Long Island, or in Irish Inishfada, is an island that lies south of the mainland village of Schull, in West Cork. Long island is named such because, funnily enough, being 4.8km long and only 0.8km wide it's pretty long.
Only ten minutes by small boat from the shore, Long Island offers a gentle escape from the buzz and pace of cosmopolitan Schull. Here you'll find some fine walks, shingle beaches, wild flora and fauna and ultimately, the chance to kick back and enjoy some beautiful nature and scenery. Most of the houses built in the early 1900s have now been restored, but some still lie in ruin, adding to the island's wonderful sense of isolation from modern life.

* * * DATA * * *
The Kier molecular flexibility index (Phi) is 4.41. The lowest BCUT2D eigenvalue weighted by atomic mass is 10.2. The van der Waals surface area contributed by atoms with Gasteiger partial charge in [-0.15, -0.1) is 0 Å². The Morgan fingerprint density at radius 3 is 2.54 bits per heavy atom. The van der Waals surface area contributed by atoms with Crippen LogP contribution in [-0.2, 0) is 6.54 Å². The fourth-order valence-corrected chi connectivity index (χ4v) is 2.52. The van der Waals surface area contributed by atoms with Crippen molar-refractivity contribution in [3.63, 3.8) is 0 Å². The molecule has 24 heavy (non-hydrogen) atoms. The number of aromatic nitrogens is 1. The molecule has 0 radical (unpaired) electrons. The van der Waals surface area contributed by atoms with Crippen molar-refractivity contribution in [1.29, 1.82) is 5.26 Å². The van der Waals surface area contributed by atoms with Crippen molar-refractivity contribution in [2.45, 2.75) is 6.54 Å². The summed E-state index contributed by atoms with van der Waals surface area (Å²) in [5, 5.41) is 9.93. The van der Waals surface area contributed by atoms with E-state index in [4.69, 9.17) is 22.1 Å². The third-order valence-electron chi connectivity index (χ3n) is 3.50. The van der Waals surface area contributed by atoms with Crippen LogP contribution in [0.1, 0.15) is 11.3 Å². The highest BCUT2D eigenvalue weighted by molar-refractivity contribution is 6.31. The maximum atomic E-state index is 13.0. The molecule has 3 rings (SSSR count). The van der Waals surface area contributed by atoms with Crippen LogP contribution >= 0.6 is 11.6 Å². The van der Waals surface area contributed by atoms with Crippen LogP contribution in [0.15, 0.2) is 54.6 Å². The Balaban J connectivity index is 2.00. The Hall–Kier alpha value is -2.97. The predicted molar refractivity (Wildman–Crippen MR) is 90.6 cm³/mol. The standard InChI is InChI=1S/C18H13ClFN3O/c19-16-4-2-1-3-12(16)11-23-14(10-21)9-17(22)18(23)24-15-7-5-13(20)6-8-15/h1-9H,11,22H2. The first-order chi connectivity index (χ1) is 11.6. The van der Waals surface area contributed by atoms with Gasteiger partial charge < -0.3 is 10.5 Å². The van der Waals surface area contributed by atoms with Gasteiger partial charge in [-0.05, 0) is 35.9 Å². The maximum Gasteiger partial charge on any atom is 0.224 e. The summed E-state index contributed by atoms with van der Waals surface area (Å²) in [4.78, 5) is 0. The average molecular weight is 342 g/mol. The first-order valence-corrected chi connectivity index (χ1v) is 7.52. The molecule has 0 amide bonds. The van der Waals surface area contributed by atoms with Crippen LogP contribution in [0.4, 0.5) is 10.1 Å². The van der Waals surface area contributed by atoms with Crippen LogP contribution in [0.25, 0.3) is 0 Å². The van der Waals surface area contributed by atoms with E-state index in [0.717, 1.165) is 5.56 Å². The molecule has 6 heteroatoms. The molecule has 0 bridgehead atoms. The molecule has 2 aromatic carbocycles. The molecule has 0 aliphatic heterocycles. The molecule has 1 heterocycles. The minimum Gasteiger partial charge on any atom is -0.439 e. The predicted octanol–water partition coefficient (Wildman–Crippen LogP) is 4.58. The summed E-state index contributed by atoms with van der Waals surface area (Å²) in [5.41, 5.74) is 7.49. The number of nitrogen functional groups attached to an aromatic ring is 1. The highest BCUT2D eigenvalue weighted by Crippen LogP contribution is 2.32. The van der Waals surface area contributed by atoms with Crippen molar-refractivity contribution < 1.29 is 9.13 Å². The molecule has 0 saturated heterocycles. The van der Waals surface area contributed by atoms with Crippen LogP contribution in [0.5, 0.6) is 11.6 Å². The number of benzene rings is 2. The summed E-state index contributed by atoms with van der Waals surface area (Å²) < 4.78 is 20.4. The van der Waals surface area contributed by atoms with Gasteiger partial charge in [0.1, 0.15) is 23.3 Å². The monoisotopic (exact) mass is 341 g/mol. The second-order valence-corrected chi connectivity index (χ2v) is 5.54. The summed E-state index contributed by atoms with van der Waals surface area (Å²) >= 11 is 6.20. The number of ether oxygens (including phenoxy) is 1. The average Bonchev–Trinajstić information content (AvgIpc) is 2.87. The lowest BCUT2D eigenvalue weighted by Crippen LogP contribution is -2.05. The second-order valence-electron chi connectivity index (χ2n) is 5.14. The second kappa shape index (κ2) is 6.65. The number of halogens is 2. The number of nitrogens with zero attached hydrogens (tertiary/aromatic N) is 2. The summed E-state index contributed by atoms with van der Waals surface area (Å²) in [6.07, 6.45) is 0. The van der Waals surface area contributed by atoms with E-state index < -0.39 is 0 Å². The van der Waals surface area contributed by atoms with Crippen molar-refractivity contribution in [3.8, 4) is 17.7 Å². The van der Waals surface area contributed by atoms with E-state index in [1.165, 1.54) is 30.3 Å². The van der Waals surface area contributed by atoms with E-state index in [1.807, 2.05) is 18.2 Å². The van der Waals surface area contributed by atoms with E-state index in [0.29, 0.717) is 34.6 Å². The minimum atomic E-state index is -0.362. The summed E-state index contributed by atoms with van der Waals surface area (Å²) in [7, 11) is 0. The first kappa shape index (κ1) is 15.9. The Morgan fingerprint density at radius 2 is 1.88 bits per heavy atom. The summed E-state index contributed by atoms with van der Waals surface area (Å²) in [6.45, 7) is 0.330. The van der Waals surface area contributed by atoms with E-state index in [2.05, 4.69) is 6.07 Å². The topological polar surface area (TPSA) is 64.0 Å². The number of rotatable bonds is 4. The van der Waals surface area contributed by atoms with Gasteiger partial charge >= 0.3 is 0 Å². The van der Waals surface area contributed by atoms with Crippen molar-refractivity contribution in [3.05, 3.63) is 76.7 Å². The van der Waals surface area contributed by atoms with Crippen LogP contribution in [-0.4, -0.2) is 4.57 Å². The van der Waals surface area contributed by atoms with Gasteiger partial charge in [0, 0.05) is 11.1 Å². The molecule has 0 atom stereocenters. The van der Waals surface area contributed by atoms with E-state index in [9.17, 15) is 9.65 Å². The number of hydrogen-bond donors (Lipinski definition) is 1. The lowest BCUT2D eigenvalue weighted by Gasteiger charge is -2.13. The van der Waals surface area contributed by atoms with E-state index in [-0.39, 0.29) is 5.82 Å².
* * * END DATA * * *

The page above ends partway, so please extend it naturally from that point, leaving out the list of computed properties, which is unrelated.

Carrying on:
In the 1840s the island had over 300 inhabitants, and the remains of this can be seen by the abandoned cottages and stone remains that are left. The permanent population now is only around 6. Long Island has a surfaced road on part of the island, and another overgrown road takes you to an old copper mine. Farming is currently the only economic activity on Long Island.
The island’s most distinctive landmark is the White Tower Lighthouse at its eastern end, marking the entrance to Schull Harbour.